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Following 9/11, airport and aircraft security was ramped up to all new levels. These changes resulted in a myriad of significant changes regarding nearly all aspects of airline travel on flights within, originating from, or arriving in the United States.
These changes have impacted the way pets are addressed when they fly on commercial airplanes as well. This article is designed to provide you with some essential information pertaining to the rules and regulations of the Transportation Safety Administration, or TSA, and pets.
Pet Screening at the Security Checkpoint
If your pet will be traveling with you in the cabin of an aircraft, your furry companion will have to go through TSA security screening just like you do. You need to understand what to expect when it comes to your pet going through the TSA screening process.
Your pet needs to be brought along with you to the TSA security checkpoint at the airport. Your companion animal needs to he in a hand-held carrier when you reach the checkpoint. Indeed, airport rules likely require your pet to remain in a carrier while on airport grounds.
You will be directed to remove your pet from the carrier directly before the beginning of the screening process. The empty pet carrier is put into the x-ray tunnel as is the case with carryon luggage and the like. Your pet is never left in the carrier when it comes through the x-ray tube. It is not likely that a TSA employee would ask you to do this. If that should happen for some reason, ask to speak with a supervisor immediately.
The pet can be guided through the screening processing in one of two ways. You can carry your furry family member. In the alternative, you can place your pet on a leash during the process as well. You need to make sure that your pet appropriately is leash broken and will no cause any type of disturbance or issue during the screening process.
You and your pet will go through the radar detection equipment at the checkpoint. In the alternative, you both might receive a manual pat-down by a TSA officer. Your hands will also be checked to confirm that there is no explosive residue on them.
Once the screening process is finished, you take your pet to the “re-composure area.” This is the location away from the checkpoint where people put their belts back on and so forth. At this location, you return your pet to the travel carrier.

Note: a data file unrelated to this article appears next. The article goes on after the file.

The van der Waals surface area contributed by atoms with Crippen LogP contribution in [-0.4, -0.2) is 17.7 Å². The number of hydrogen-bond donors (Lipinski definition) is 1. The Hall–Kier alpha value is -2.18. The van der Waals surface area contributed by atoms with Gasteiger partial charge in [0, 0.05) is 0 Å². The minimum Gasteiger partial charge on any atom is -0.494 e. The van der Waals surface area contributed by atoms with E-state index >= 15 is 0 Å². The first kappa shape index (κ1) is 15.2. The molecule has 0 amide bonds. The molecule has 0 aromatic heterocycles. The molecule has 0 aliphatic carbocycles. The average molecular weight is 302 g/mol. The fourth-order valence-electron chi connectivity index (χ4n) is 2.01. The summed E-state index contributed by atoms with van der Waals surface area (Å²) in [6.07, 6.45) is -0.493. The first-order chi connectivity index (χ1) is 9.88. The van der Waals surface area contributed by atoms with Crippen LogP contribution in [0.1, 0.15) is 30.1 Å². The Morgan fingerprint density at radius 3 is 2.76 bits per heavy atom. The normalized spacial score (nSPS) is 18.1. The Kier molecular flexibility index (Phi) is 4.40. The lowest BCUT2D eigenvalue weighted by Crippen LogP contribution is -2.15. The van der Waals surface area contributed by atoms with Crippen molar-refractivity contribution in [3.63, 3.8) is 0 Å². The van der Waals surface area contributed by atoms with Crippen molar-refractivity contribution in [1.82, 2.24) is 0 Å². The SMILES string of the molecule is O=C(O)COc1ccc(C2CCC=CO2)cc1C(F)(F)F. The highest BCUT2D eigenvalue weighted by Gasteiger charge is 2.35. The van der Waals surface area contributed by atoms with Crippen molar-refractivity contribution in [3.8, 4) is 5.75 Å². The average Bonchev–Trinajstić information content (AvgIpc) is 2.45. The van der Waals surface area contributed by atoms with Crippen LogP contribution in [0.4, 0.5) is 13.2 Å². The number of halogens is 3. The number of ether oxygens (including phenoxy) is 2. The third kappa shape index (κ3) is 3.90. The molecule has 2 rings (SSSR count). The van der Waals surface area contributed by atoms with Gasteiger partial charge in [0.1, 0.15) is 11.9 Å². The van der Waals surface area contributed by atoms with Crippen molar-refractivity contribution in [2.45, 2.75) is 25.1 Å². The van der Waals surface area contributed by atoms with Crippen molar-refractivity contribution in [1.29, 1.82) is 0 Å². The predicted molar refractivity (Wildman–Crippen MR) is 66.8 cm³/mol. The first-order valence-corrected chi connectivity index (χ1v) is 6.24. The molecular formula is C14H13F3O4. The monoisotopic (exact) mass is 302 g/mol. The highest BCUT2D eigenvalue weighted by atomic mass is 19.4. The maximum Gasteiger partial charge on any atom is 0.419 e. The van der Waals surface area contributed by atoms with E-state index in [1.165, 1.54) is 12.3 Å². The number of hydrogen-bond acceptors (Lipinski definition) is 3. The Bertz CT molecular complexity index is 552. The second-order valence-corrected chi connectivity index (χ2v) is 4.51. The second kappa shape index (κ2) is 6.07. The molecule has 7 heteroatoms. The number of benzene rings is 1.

Tips to Get Through TSA Easily with Your Pet
Make sure you minimize stress associated with the trip as much as you can before you even get to the airport. Taking this approach will make dealing with the TSA screening even easier and less stressful on you and your pet.
One key thing you can do is to acclimate your pet to his or her travel carrier. If your pet is generally familiar with the travel carrier, your companion animal’s stress level will be less on the day of travel.
Take care not to bring your pet into an area in which a TSA K-9 is working, Experience demonstrates that traveling pets can get anxious when they pass into an area where a TSA K-9 is working. This particularly is the case if the TSA K-9 has any type of contact with you or your pet’s carrier.
You must take certain that you are familiar with your pet’s temperament. This includes having an appreciation of how your pet will respond in a crowded place, like an airport terminal or a TSA checkpoint.
You might want to experiment with your pet in more crowded spaces before you go to the airport for your trip. Keep in mind that your pet will be in a carrier nearly all the time while at the airport, including when waiting for a TSA screening. Thus, working to determine how your pet will respond in crowds, if you do not know so already, appropriately can be done with your pet in a travel carrier.
Most airports have pet relief areas. This are particularly suited to dogs. Before heading to TSA screening, you should visit the pet relief area to permit you companion animal the chance to do his or her “business,” if necessary.
By following this recommendations and guidelines, your experience with your pet at the TSA checkpoint will go more smoothly. Indeed, more often than not, a prepared pet gets through the TSA screening process without incident.
Jessica Kane is a writer for Handicapped Pets, your most trusted source for dog wheelchairs and harnesses.
Featured image: Pexels